Both in Hazlitt’s essay, Reason and Imagination, and in the Spirit of the Age essay on Bentham, Hazlitt’s argument against utilitarianism proceeds on two levels.
The first level is, so to speak, a defense of the moral integrity of the person that rests on construing the imagination as having a major shaping role in creating the person. On this level, Hazlitt is not just defending the imagination as an instrument of practical reason, but he is making a larger, cultural claim against utilitarianism, which is that utilitarianism does a manifest harm to humans by diminishing their imaginative capacity. Philosophers are more used to the first line of argument than the second, if you take Hazlitt to be using the imagination to play a role similar to Hegel’s recognition. According to David Bromwich, in Hazlitt’s major and little read philosophical treatise, Essay on the Principles of Human Action, he ‘puts forward a single main thesis about the nature of action. It includes, however, distinct arguments on the limits of identity and the freedom of the imagination. The idea of a personal identityt that contiues from past to future is first shown to be an artifice – the past, says Hazlitt, is known thorugh memory, the present through consciousness. We are then asked to realize that we contemplate the future only with the help of imagination. It follows that someone else’s future is potentially as real to me as my own. Since imagination is not limited by identity, and identity itself is discontinuous, the two arguments can be shown to assist each other.”(p.18, Metaphysical Hazlitt)
It is Hazlitt’s cultural argument that, I think, gives us the more original, and even prophetic, insight. However, it is one that has been neglected or misunderstood by liberal moralists, who tend to transcribe this thesis, when they meet it, as meaning that art (which is where they take the imagination to be lodged) has some social use. But Hazlitt is not lodging the imagination in art alone – it is, rather, intrinsic to the very circle of the human. Thus, its squeezing, its distortion, by a utilitarian society is a mutilation on all persons.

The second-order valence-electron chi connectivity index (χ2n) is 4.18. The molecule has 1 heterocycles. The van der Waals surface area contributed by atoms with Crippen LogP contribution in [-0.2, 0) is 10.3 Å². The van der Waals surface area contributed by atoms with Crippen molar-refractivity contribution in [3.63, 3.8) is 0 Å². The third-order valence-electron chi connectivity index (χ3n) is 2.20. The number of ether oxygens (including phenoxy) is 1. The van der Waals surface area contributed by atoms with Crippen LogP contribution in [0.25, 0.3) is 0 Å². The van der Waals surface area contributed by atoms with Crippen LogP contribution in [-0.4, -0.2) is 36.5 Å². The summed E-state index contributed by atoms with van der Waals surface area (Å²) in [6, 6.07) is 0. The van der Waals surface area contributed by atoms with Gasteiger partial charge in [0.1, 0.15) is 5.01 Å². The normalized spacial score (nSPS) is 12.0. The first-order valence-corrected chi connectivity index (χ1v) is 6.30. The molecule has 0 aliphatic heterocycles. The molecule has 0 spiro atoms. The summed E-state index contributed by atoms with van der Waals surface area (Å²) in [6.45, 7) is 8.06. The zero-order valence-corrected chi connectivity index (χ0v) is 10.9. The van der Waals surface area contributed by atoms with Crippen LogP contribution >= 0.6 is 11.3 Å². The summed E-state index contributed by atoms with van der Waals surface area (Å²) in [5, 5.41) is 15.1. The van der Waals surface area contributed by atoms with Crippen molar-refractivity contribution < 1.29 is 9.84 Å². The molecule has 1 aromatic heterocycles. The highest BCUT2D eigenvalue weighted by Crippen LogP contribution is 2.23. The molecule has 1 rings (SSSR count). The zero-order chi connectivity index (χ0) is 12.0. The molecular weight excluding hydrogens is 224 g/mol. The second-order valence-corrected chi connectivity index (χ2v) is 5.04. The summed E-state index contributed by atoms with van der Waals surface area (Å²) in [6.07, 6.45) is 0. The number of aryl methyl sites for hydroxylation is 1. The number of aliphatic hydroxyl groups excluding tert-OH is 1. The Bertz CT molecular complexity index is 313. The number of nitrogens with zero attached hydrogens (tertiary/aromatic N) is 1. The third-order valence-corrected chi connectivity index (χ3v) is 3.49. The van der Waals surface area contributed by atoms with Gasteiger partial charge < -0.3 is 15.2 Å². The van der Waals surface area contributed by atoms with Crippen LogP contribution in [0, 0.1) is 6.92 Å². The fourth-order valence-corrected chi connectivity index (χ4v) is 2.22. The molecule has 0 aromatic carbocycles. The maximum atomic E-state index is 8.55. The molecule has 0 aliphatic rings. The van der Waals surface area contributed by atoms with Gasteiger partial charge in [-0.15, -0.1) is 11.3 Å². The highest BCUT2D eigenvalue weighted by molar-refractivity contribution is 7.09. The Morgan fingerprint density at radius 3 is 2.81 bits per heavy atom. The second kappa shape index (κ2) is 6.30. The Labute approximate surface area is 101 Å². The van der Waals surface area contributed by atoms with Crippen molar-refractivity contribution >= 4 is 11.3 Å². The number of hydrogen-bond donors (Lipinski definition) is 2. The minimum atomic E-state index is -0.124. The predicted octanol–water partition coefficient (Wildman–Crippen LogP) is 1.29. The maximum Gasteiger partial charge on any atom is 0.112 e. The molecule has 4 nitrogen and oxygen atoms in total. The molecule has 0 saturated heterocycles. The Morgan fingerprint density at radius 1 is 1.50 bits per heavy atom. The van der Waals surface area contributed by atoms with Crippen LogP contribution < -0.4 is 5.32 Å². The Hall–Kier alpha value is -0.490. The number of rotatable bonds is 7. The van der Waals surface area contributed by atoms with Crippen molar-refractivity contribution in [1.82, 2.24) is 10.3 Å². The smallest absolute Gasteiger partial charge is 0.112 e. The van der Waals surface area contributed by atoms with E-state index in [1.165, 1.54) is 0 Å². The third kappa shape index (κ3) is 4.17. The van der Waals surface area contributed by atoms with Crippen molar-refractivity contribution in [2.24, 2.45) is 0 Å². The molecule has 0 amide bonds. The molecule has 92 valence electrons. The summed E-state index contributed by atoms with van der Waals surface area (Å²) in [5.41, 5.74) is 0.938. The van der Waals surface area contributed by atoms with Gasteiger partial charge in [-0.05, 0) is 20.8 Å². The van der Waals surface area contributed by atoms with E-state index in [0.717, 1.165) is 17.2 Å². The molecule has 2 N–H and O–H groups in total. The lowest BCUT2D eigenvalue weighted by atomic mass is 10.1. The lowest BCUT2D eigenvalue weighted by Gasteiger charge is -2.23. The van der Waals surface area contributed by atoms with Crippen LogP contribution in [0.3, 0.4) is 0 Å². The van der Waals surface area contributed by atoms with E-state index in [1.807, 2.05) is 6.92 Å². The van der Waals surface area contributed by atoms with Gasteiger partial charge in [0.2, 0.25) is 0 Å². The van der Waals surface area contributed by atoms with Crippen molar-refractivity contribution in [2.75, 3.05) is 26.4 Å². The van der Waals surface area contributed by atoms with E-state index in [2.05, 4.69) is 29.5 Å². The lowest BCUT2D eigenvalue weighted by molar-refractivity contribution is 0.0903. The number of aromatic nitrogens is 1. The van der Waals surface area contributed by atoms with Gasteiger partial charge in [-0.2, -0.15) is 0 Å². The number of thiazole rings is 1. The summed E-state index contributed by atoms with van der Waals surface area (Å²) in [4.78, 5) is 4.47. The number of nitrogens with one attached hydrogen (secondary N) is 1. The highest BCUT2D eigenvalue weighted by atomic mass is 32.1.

It is easy not to see what Hazlitt is getting at here because his case doesn’t break along the usual fracture lines – the happiness of the greatest number vs. the universals of duty. Unlike Bentham, Hazlitt contends that the imagination inevitably intervenes on any calculation having to do with action, since the very basis of that calculation is the imaginative power that allows us to project ourselves into the future. It is thus more primary than the hedonic motive. On the other hand, unlike Kant, Hazlitt is not subscribing here to the early modern psychology that would neatly separate reason from the sensual. Kant, of course, has tried to purify his psychology of the moral terms that overlay the discourse of the affections in order to give us a pure opposition between sensual motive and the motive of reason, but the options still follow the mold of the older bias. And, indeed, that bias has not exhausted itself. The idea that the emotions and moods are ultimately reducible to pleasure and pain, to some pure animal state, is still alive in psychology – thus, happiness is a sort of cloud around a central pleasure, sadness a cloud around a central pain, and so on. In a sense, these are the masks of god – the god of pleasure assumes the mask of happiness, or enthusiasm, or excitement, the god of pain assumes the mask of anger, or of disappointment, and so on. But what shapes these masks, and what are they themselves made of?
All of which I will discuss in another post. The next post, though, will be about the second level of Hazlitt’s attack. Hazlitt’s set of examples when he attacks the utilitarians invariably stray to extra-European – to imperial – instances. The slave trade. India. And for good reason, since the utilitarians flourished in the imperial interface.